Every Saturday morning, Denise Flores sits by the benches at Rockway Middle School’s pool to watch her 1-year-old daughter Kailee learn how to put her head underwater and splash around with her arms and feet.
Kailee, born with Down syndrome, is one of 35 children taking advantage of the free swimming program offered by the Down Syndrome Association of Miami.
“She loved it since day one,” said Flores, 31, who believes socializing is important for her daughter’s development. “It’s good for her to interact with other people besides me, my husband and grandma.”
The association has been hosting Miracle Walk, a one-mile walkathon for Down syndrome awareness, for eight years. This year, it will incorporate a 5K run at the event, which will begin at 7 a.m. Sunday at Coral Gables City Hall.
The coaches can’t wait to show off their prodigies, who were born with an extra chromosome that affects their cognitive skills as well as physical features, including weak muscle tone, small hands and feet and shorter stature. Down syndrome is the most common chromosomal condition diagnosed in the United States; approximately 1 out of every 700 babies will be born with the condition, according to the Centers for Disease Control and Prevention.
“You are going to see them being themselves, being happy, dancing, singing, running with us and hugging everyone,” said Josefina “Yossy” Ramos, 58, a Venezuelan Olympian and coach who has been teaching swimming classes to children since 2003.
The proceeds from the race will fund the programs offered by the DSAOM, which include swimming classes, hippotherapy, soccer games, speech and language enrichment sessions.
For now, Ramos hopes the organization raises enough money to afford a pool of its own. The swimming helps them develop their muscle tone, which is weak because of their disorder.
“When it’s cold, the pools close and we have no pool for the children to swim. If we had the means to have an indoor pool, the children could swim throughout the whole year, and that would be a blessing,” Ramos said.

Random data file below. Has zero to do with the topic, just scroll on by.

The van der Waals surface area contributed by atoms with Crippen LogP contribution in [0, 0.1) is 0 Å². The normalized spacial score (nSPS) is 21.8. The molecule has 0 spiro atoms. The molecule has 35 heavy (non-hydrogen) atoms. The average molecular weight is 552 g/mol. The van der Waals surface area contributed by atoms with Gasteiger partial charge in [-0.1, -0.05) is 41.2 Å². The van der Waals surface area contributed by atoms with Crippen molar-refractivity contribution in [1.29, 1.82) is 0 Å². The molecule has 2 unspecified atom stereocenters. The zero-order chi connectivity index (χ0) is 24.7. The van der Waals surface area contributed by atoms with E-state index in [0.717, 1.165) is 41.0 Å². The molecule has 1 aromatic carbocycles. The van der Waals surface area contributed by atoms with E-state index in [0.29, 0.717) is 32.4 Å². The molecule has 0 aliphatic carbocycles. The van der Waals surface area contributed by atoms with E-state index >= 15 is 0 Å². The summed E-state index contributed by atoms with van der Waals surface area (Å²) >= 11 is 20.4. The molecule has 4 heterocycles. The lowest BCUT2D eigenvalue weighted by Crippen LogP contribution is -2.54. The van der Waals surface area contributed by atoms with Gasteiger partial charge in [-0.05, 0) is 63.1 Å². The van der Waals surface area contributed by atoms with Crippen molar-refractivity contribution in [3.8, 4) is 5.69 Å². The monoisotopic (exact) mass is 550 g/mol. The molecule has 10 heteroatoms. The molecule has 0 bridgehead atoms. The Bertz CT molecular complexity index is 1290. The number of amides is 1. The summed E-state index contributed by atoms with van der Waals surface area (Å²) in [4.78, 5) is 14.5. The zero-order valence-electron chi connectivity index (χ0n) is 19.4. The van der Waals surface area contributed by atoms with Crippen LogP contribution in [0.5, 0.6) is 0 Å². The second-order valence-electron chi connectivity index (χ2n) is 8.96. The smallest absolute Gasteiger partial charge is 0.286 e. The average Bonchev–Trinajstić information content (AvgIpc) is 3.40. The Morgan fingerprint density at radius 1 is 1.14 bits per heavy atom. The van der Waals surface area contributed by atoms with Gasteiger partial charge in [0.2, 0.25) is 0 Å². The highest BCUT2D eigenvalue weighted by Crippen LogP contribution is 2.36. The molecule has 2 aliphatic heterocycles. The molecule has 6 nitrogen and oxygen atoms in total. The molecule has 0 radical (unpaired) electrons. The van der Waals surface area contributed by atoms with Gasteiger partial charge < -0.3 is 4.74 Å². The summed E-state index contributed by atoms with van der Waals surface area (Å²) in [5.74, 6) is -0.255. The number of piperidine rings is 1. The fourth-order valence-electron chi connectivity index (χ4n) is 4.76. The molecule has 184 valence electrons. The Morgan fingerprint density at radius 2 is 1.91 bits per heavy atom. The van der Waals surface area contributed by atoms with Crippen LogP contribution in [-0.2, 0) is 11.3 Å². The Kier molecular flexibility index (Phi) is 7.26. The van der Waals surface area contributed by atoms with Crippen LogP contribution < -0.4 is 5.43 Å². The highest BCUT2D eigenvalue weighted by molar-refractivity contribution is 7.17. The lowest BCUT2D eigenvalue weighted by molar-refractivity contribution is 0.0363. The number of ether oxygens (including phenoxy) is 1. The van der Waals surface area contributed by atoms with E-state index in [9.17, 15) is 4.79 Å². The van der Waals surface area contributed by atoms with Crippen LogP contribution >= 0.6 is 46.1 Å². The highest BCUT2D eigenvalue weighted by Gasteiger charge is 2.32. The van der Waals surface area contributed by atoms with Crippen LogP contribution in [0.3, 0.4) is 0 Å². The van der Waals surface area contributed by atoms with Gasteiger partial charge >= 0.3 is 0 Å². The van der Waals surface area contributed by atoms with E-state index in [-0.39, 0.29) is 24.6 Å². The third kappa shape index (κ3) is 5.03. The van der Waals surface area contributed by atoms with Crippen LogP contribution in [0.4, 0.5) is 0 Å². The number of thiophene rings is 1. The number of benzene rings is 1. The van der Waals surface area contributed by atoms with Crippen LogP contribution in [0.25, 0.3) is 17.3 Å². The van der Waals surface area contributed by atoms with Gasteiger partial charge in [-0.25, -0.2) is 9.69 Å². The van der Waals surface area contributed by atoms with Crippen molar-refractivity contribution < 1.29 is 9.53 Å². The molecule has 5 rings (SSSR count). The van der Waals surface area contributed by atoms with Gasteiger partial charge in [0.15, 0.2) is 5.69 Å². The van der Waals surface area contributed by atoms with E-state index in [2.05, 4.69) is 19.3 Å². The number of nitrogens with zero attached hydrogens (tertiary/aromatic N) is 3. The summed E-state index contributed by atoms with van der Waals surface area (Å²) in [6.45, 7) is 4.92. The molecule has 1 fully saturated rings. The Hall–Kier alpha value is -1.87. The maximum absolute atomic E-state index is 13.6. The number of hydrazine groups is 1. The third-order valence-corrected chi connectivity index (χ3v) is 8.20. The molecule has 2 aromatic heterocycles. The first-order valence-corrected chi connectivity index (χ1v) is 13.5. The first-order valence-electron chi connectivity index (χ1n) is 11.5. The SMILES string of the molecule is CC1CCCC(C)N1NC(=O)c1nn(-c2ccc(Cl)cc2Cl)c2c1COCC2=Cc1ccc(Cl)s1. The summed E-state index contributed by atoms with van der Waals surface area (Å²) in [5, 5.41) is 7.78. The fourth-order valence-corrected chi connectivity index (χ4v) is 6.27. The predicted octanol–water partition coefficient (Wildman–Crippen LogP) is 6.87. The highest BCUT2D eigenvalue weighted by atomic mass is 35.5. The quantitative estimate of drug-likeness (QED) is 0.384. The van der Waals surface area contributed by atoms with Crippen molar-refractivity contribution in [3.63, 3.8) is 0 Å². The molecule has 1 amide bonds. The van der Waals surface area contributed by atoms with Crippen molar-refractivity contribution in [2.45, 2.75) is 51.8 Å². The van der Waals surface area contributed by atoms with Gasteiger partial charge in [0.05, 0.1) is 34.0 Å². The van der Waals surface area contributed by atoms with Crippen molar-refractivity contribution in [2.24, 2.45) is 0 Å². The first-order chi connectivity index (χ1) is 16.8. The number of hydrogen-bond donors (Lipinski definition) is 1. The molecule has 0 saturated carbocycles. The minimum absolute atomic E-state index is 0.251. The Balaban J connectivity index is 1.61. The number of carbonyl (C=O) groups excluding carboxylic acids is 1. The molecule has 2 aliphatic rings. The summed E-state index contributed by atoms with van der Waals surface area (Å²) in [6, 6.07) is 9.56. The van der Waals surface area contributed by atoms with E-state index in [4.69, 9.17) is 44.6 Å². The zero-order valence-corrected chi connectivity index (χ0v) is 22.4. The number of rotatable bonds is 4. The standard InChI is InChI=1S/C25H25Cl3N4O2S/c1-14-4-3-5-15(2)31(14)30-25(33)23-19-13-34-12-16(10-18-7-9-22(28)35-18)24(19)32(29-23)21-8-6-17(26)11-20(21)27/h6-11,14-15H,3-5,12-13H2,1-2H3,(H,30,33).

According to the CDC, parents of children with developmental disabilities find that recreational activities, such as swimming, improve family connections as well as their mobility.
Jorge Van-Balen, 60, one of the runners and father of a child with Down syndrome, agrees.
“When they are swimming, they are exercising all the muscles in their body and that helps them improve their muscle tone,” said Van-Balen, who has been coaching the swimming classes since 2006.
The swimming program is offered from 10:30 a.m. to 12:30 p.m. every Saturday. Children have a one-on-one 30-minute session with an instructor who teaches them how to overcome their fear of the water, float and use their arms and legs correctly while swimming.
Babies begin with a “Mommy and Me” session, where parents get in the water with the child as they learn the basics of swimming.
Chad Thorson, 32, father of 10-month-old Michael James, signed up for the classes in late August. He said he has seen improvements in his son’s confidence.
“He definitely splashes a lot more than he used to, and he is finally starting to put his head in the water and not freaking out,” said Thorson, who hopes to cheer for his son at a Special Olympics competition some day.
Meanwhile, Thorson, his wife and son will be wearing their running shoes at Sunday’s 5K.
“The run raises awareness and people will learn that Down syndrome is not a scary thing like we used to think it was,” Thorson said.
If You Go
What: 5K for Down syndrome.
When: 7 a.m. Sunday.
Where: Coral Gables City Hall, 405 Biltmore Way, Coral Gables.
Cost: $25 registration fee.
For information: Go to http://www.dsaom.org.